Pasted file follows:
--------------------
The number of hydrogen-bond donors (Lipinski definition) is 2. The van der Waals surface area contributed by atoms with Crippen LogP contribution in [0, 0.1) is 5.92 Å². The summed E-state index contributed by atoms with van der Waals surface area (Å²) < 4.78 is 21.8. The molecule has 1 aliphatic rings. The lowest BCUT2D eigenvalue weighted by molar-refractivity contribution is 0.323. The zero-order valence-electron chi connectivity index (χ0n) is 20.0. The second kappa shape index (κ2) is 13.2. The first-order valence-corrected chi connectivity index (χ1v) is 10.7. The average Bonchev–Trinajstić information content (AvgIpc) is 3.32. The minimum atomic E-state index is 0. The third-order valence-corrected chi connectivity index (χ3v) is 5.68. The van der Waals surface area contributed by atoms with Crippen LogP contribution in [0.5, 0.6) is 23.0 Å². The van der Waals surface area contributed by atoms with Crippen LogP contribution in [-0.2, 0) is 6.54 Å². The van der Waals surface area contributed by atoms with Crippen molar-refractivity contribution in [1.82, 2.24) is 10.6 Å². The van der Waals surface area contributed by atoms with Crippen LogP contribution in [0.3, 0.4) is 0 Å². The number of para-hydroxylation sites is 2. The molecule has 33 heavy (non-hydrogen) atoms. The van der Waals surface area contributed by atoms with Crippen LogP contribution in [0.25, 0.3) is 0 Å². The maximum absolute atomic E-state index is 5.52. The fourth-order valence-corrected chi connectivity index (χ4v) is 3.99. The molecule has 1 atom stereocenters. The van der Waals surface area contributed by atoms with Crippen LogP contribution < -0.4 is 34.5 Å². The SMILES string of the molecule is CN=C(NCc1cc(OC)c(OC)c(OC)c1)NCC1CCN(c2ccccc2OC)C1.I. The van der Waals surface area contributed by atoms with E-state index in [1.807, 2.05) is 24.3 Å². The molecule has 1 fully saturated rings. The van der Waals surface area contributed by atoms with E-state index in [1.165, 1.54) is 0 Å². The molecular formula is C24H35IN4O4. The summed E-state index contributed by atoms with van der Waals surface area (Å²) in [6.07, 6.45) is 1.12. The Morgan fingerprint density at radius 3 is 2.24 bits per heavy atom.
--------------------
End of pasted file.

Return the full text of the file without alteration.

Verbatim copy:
The number of hydrogen-bond donors (Lipinski definition) is 2. The van der Waals surface area contributed by atoms with Crippen LogP contribution in [0, 0.1) is 5.92 Å². The summed E-state index contributed by atoms with van der Waals surface area (Å²) < 4.78 is 21.8. The molecule has 1 aliphatic rings. The lowest BCUT2D eigenvalue weighted by molar-refractivity contribution is 0.323. The zero-order valence-electron chi connectivity index (χ0n) is 20.0. The second kappa shape index (κ2) is 13.2. The first-order valence-corrected chi connectivity index (χ1v) is 10.7. The average Bonchev–Trinajstić information content (AvgIpc) is 3.32. The minimum atomic E-state index is 0. The third-order valence-corrected chi connectivity index (χ3v) is 5.68. The van der Waals surface area contributed by atoms with Crippen LogP contribution in [0.5, 0.6) is 23.0 Å². The van der Waals surface area contributed by atoms with Crippen LogP contribution in [-0.2, 0) is 6.54 Å². The van der Waals surface area contributed by atoms with Crippen molar-refractivity contribution in [1.82, 2.24) is 10.6 Å². The van der Waals surface area contributed by atoms with Crippen LogP contribution in [0.3, 0.4) is 0 Å². The number of para-hydroxylation sites is 2. The molecule has 33 heavy (non-hydrogen) atoms. The van der Waals surface area contributed by atoms with Crippen LogP contribution in [0.25, 0.3) is 0 Å². The maximum absolute atomic E-state index is 5.52. The fourth-order valence-corrected chi connectivity index (χ4v) is 3.99. The molecule has 1 atom stereocenters. The van der Waals surface area contributed by atoms with Crippen LogP contribution < -0.4 is 34.5 Å². The SMILES string of the molecule is CN=C(NCc1cc(OC)c(OC)c(OC)c1)NCC1CCN(c2ccccc2OC)C1.I. The van der Waals surface area contributed by atoms with E-state index in [1.807, 2.05) is 24.3 Å². The molecule has 1 fully saturated rings. The van der Waals surface area contributed by atoms with E-state index in [1.165, 1.54) is 0 Å². The molecular formula is C24H35IN4O4. The summed E-state index contributed by atoms with van der Waals surface area (Å²) in [6.07, 6.45) is 1.12. The Morgan fingerprint density at radius 3 is 2.24 bits per heavy atom.